The study of language acquisition has become a center of scientific inquiry into the nature of the human mind. The result is a windfall of new information about language, about learning, and about children themselves.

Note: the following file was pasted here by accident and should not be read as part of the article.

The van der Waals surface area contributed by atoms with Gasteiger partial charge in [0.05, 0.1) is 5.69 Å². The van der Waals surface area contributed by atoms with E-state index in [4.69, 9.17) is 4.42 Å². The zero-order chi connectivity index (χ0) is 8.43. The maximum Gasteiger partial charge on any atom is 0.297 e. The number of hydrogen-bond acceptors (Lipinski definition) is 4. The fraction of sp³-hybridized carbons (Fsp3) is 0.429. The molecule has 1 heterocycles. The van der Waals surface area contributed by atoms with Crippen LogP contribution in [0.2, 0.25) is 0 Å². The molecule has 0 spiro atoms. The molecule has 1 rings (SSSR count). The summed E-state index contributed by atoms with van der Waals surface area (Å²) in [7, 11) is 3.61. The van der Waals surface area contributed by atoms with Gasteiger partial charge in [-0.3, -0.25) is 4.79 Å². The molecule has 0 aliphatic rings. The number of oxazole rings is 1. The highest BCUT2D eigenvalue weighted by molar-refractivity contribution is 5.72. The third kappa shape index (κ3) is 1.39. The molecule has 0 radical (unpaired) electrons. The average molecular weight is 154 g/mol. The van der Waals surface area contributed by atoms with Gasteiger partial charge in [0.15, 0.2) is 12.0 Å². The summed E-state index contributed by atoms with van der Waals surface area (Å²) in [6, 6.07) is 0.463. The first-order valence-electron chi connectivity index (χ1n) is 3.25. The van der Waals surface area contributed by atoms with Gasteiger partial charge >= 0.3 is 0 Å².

In Language Acquisition Jill and Peter de Villiers provide a lively introduction to this fast-growing field. Their book deals centrally with the way the child acquires the sounds, meanings, and syntax of his language, and the way he learns to use his language to communicate with others. In discussing these issues, the de Villiers provide a clear and insightful treatment of the classic questions about language acquisition: Does the child show a genetic predisposition for speech, or grammar, or semantics which makes him uniquely able to learn human language? What kinds of learning are involved in acquiring language and what kinds of experience with a language are necessary to support such learning? Is there a critical period during the child's development which is optimal for language acquisition? And what kind of psychological disabilities underlie the failure to acquire language?